As I and others have stated, the Bill is rife with unintended consequences. This is another example.

Notwithstanding the other elements of the Bill which I can only refer to as environmental sabotage, I and Sinn Féin have consistently called for a separate canals Bill, as originally intended. Such a Bill, one that enhances rather than hinders the canals activity, should still be progressed.

While I have the floor, I call for a debate on the canals. I note Waterways Ireland and Dublin City Council worked on a report prior to 2010 around developing the Royal Canal and Grand Canal as leisure and habitable places. That was done with a consultant. We need to have a debate about the canals here in the capital.

What I am hearing from Senators Humphreys and Grace O'Sullivan is that 19 families may be made homeless by virtue of the fact that Waterways Ireland only has planning permission for 20 licences that allow for 365 day permits. Forty-three occupied houseboats are in Grand Canal Dock and the remaining 23 of those boats would have to apply for 90 day permits.

As it stands, without clarity, Sinn Féin is inclined to support the proposal that we delay this legislation tonight.

Although I might be wrong, this Bill has been one of the most debated Bills to have gone through the Seanad over the past two and a half years. I and Senator Humphreys have clashed on different parts of it on numerous occasions. We have debated nearly every part of the Bill, be it the burning, the hedge-cutting or the canals. It is a bit unfortunate that Senator Humphreys now, at the 11th hour, brings forward a new issue without proposing an amendment and without using the powers that he had over the past two years in which we debated this Bill. In fact, if I recall, we debated this Bill 19 or 20 hours on one sitting alone. It is a Bill that ran very late into the night under a former Minister. It is unfortunate for Senator Humphreys to come forward now, not even with a proposal but merely to block the Bill.

We have proven that the Bill has great merit. It is a Bill that has undergone due process all the way through. I am somewhat disappointed now at the last moment that Senator Humphreys has in many ways turned up with a front-page story to see if he could stir the pot. That is unfortunate.

I come with the concerns that have been raised by others. I also have spoken to some of the residents in Grand Canal Dock on whom this is having an impact.

This is a one-off situation. It is one where even a simple adjournment of the Bill would suffice. I was hoping that the Government might be amenable even to adjourning these Report and Final Stages to allow for those residents who would be affected to negotiate with Waterways Ireland. The 19 families who face potential homelessness and who are negotiating are vulnerable.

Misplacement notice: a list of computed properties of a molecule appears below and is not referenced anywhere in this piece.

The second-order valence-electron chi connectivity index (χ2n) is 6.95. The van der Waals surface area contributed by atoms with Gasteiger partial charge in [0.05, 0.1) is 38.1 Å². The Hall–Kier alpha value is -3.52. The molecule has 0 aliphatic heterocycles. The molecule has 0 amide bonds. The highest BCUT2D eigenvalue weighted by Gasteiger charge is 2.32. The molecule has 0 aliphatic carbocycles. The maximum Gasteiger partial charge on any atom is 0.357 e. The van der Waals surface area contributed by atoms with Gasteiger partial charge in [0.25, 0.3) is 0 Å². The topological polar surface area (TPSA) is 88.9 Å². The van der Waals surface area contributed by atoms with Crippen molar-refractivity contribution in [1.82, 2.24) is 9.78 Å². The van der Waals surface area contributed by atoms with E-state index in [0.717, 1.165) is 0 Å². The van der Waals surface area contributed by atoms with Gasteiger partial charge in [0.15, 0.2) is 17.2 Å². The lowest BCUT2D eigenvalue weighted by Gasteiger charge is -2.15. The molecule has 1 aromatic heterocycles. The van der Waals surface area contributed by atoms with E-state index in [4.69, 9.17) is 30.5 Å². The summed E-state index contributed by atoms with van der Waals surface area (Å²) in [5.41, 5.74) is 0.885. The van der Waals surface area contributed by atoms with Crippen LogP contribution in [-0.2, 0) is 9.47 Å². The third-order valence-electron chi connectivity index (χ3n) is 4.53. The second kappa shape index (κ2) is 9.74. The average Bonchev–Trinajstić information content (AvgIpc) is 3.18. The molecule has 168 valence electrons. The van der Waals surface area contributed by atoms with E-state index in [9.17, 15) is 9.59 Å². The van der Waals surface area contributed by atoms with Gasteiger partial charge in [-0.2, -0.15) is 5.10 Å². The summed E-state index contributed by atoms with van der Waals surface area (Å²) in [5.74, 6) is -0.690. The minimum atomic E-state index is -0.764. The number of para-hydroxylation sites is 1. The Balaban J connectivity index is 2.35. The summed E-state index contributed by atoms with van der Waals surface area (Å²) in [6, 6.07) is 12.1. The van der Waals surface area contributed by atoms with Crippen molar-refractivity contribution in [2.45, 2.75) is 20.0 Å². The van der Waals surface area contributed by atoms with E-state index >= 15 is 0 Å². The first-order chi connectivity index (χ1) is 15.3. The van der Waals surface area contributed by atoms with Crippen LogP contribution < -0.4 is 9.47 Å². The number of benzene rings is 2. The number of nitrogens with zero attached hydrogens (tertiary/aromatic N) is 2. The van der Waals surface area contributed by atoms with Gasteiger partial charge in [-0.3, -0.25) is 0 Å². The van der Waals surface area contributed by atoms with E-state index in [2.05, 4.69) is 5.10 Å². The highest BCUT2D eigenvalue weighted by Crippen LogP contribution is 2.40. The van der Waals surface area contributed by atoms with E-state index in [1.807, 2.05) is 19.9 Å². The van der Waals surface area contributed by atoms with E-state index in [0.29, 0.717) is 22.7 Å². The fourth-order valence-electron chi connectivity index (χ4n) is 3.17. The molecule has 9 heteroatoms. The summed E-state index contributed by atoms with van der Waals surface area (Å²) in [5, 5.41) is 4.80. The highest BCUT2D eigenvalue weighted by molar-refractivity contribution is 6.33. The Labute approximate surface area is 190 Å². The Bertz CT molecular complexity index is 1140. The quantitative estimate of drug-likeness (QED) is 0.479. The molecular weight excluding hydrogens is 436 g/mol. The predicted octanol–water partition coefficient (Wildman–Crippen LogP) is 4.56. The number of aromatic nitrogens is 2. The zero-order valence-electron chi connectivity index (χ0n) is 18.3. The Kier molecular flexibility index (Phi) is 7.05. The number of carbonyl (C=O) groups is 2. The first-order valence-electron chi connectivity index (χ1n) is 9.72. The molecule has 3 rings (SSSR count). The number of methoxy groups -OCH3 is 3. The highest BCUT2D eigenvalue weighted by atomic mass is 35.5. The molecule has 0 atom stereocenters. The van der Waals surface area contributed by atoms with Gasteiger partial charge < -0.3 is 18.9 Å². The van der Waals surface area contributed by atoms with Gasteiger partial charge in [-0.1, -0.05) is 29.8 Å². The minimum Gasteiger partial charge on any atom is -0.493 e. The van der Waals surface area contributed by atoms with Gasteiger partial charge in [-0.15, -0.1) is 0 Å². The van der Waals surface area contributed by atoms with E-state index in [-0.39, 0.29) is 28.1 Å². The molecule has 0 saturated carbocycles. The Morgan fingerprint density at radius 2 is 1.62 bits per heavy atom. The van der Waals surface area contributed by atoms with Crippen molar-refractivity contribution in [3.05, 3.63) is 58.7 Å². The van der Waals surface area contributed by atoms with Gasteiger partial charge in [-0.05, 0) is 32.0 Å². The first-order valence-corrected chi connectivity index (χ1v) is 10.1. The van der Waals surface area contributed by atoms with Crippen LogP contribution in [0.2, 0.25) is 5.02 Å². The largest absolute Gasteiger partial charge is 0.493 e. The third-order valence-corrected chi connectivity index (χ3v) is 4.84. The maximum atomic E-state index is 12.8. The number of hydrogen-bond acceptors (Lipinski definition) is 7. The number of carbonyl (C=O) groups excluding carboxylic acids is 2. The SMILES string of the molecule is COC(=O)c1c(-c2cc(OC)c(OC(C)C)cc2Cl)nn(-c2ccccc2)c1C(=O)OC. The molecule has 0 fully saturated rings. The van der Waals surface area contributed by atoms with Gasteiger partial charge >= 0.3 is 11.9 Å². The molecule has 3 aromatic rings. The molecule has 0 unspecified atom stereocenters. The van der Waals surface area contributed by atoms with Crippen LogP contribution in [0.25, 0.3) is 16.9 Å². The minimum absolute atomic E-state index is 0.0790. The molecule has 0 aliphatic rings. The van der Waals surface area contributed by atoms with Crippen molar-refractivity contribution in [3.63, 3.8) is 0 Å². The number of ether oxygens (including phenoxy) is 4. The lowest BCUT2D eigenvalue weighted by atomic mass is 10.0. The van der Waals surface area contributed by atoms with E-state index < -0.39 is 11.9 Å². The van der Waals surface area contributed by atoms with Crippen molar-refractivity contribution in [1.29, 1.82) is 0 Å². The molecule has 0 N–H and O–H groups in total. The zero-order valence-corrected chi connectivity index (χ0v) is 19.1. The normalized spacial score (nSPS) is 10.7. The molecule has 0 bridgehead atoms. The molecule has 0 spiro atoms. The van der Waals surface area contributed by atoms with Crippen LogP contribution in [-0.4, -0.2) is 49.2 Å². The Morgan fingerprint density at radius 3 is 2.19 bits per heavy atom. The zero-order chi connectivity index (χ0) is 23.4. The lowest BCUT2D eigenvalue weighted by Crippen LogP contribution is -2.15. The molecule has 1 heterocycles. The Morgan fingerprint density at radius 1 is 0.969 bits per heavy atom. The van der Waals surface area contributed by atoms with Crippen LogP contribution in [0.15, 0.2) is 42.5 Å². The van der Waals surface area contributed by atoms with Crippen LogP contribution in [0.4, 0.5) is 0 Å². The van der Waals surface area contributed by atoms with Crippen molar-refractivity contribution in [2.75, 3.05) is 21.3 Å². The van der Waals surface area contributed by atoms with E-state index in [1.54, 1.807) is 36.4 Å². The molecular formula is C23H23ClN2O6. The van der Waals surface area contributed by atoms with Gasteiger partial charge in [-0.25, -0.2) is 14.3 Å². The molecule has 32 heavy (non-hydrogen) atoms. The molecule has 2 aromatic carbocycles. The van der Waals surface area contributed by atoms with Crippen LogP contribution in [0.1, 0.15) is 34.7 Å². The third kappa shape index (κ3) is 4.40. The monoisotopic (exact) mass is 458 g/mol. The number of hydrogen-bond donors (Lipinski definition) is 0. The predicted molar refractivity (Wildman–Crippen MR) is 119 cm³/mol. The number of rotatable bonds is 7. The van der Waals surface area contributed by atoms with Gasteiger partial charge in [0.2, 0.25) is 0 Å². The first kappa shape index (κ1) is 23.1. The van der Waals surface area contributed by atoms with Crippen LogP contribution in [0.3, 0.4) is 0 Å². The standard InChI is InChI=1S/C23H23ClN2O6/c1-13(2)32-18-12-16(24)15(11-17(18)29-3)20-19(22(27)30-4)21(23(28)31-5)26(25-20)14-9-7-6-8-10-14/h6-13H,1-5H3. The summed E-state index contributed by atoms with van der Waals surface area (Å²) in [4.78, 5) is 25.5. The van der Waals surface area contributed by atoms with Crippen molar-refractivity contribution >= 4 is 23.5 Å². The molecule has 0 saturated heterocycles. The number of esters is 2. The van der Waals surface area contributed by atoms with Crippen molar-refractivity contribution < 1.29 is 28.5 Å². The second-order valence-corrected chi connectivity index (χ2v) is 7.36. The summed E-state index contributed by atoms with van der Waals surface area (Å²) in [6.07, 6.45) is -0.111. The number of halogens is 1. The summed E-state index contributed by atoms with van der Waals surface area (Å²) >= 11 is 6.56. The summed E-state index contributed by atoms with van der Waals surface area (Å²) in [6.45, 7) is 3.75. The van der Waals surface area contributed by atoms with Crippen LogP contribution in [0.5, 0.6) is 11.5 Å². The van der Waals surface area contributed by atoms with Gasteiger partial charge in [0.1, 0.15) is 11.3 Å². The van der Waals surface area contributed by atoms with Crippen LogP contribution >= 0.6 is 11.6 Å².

I have spoken to others, including Deputies from different parts of the country, who have seen situations in the past where Waterways Ireland has changed the rules or policies around berthings with significant consequences. In one case in Kildare, there was a real concern which eventually was satisfactorily negotiated whereby alternative berthings were provided to those affected. At present, there is nothing like that on offer. There is a huge vulnerability and an imbalance in power at present and that imbalance becomes much more severe under the Bill. Under the Bill, Waterways Ireland is given an extraordinary free hand in relation to the charging and fixing of fees, tolls and charges in respect of the use by boats of the canals.

I have a substantive concern about amendment No. 1 as well. I note that the Minister herself had very significant concerns in respect of it. This amendment, as made by the Dáil, extends the powers, from being concerned with the charging and fixing of fees, tolls and charges in respect of the use by boats of the canals to being concerned also with "the charging and fixing of fees in respect of the use by persons of the canals".

This could include anything that happens by the canal. I note that it says including the taking of water from the canal. Deputy Ó Cuív raised the issue of taking water and did so very well. It is a real concern that businesses or others would seek to take water from the canal.

Use by persons of the canal includes everything that we do in the canal. Will commercial franchises be given the right to sell food by the canal and will those who seek to bring a picnic somehow be liable for a fee or be in breach of the new set of canal rules? There were two occasions when poetry was used in the Chamber today but I am, of course, thinking of Patrick Kavanagh, "Leafy-with-love banks" and the idea of the canal bank seat for the passer-by. Will the seating on canals, their usage, and the opportunity to spend time there become something that is subject to fees, fines, privileges, being closed in certain areas and being contracted to certain companies, essentially being an enterprise which excludes the public? This is a real concern. I think specifically of the charming gathering which happens every year at Patrick Kavanagh's bench to mark him on St. Patrick's Day, 17 March. Will events like that be subject to fees or charges? They are activities by persons on the canals.